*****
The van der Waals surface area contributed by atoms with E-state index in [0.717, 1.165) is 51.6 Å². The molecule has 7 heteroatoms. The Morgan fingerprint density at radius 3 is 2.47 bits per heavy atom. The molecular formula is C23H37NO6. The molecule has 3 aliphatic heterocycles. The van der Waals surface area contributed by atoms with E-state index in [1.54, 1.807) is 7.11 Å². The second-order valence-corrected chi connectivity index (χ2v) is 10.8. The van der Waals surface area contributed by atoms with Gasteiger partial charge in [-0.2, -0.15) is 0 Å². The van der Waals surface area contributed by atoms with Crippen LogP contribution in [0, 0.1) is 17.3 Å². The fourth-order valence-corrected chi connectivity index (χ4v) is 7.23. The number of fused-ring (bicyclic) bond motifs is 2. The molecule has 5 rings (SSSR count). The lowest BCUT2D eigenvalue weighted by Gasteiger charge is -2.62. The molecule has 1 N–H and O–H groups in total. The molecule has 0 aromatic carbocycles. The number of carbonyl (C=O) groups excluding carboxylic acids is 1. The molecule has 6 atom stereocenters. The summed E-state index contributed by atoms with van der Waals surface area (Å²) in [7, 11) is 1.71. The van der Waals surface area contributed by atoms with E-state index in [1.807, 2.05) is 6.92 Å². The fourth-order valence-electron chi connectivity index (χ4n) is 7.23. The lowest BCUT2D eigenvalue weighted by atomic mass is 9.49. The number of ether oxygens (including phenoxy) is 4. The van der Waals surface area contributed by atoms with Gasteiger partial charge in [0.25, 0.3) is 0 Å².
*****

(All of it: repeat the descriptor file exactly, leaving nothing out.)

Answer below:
The van der Waals surface area contributed by atoms with E-state index in [0.717, 1.165) is 51.6 Å². The molecule has 7 heteroatoms. The Morgan fingerprint density at radius 3 is 2.47 bits per heavy atom. The molecular formula is C23H37NO6. The molecule has 3 aliphatic heterocycles. The van der Waals surface area contributed by atoms with E-state index in [1.54, 1.807) is 7.11 Å². The second-order valence-corrected chi connectivity index (χ2v) is 10.8. The van der Waals surface area contributed by atoms with Gasteiger partial charge in [-0.2, -0.15) is 0 Å². The van der Waals surface area contributed by atoms with Crippen LogP contribution in [0, 0.1) is 17.3 Å². The fourth-order valence-corrected chi connectivity index (χ4v) is 7.23. The number of fused-ring (bicyclic) bond motifs is 2. The molecule has 5 rings (SSSR count). The lowest BCUT2D eigenvalue weighted by Gasteiger charge is -2.62. The molecule has 1 N–H and O–H groups in total. The molecule has 0 aromatic carbocycles. The number of carbonyl (C=O) groups excluding carboxylic acids is 1. The molecule has 6 atom stereocenters. The summed E-state index contributed by atoms with van der Waals surface area (Å²) in [7, 11) is 1.71. The van der Waals surface area contributed by atoms with E-state index in [1.807, 2.05) is 6.92 Å². The fourth-order valence-electron chi connectivity index (χ4n) is 7.23. The lowest BCUT2D eigenvalue weighted by atomic mass is 9.49. The number of ether oxygens (including phenoxy) is 4. The van der Waals surface area contributed by atoms with Gasteiger partial charge in [0.25, 0.3) is 0 Å².